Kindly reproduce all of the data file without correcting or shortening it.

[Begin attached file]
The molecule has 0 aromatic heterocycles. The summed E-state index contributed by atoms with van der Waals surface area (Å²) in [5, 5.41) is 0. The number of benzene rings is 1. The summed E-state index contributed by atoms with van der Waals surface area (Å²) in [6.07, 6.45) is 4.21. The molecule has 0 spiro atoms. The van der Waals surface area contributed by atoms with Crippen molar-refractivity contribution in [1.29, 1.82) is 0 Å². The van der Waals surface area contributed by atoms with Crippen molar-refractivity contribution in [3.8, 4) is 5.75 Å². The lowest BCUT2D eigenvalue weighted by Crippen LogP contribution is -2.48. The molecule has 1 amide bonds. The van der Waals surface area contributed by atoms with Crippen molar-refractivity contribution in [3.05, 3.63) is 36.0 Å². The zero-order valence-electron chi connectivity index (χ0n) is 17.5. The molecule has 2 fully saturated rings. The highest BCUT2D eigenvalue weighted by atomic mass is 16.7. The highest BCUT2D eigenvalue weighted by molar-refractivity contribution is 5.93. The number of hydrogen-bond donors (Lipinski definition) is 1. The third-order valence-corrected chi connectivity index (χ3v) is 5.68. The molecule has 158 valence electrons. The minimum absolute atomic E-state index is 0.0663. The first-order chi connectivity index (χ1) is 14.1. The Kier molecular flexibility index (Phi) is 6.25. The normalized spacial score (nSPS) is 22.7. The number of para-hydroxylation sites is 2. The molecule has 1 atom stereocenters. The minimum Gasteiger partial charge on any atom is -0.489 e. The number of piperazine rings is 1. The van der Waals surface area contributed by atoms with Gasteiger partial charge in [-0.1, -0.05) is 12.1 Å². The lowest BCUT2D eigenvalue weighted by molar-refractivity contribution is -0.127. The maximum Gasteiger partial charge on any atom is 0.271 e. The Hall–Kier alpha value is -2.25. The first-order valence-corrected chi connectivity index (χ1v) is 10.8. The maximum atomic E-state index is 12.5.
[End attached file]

The molecule has 0 aromatic heterocycles. The summed E-state index contributed by atoms with van der Waals surface area (Å²) in [5, 5.41) is 0. The number of benzene rings is 1. The summed E-state index contributed by atoms with van der Waals surface area (Å²) in [6.07, 6.45) is 4.21. The molecule has 0 spiro atoms. The van der Waals surface area contributed by atoms with Crippen molar-refractivity contribution in [1.29, 1.82) is 0 Å². The van der Waals surface area contributed by atoms with Crippen molar-refractivity contribution in [3.8, 4) is 5.75 Å². The lowest BCUT2D eigenvalue weighted by Crippen LogP contribution is -2.48. The molecule has 1 amide bonds. The van der Waals surface area contributed by atoms with Crippen molar-refractivity contribution in [3.05, 3.63) is 36.0 Å². The zero-order valence-electron chi connectivity index (χ0n) is 17.5. The molecule has 2 fully saturated rings. The highest BCUT2D eigenvalue weighted by atomic mass is 16.7. The highest BCUT2D eigenvalue weighted by molar-refractivity contribution is 5.93. The number of hydrogen-bond donors (Lipinski definition) is 1. The third-order valence-corrected chi connectivity index (χ3v) is 5.68. The molecule has 158 valence electrons. The minimum absolute atomic E-state index is 0.0663. The first-order chi connectivity index (χ1) is 14.1. The Kier molecular flexibility index (Phi) is 6.25. The normalized spacial score (nSPS) is 22.7. The number of para-hydroxylation sites is 2. The molecule has 1 atom stereocenters. The minimum Gasteiger partial charge on any atom is -0.489 e. The number of piperazine rings is 1. The van der Waals surface area contributed by atoms with Gasteiger partial charge in [-0.1, -0.05) is 12.1 Å². The lowest BCUT2D eigenvalue weighted by molar-refractivity contribution is -0.127. The maximum Gasteiger partial charge on any atom is 0.271 e. The Hall–Kier alpha value is -2.25. The first-order valence-corrected chi connectivity index (χ1v) is 10.8. The maximum atomic E-state index is 12.5.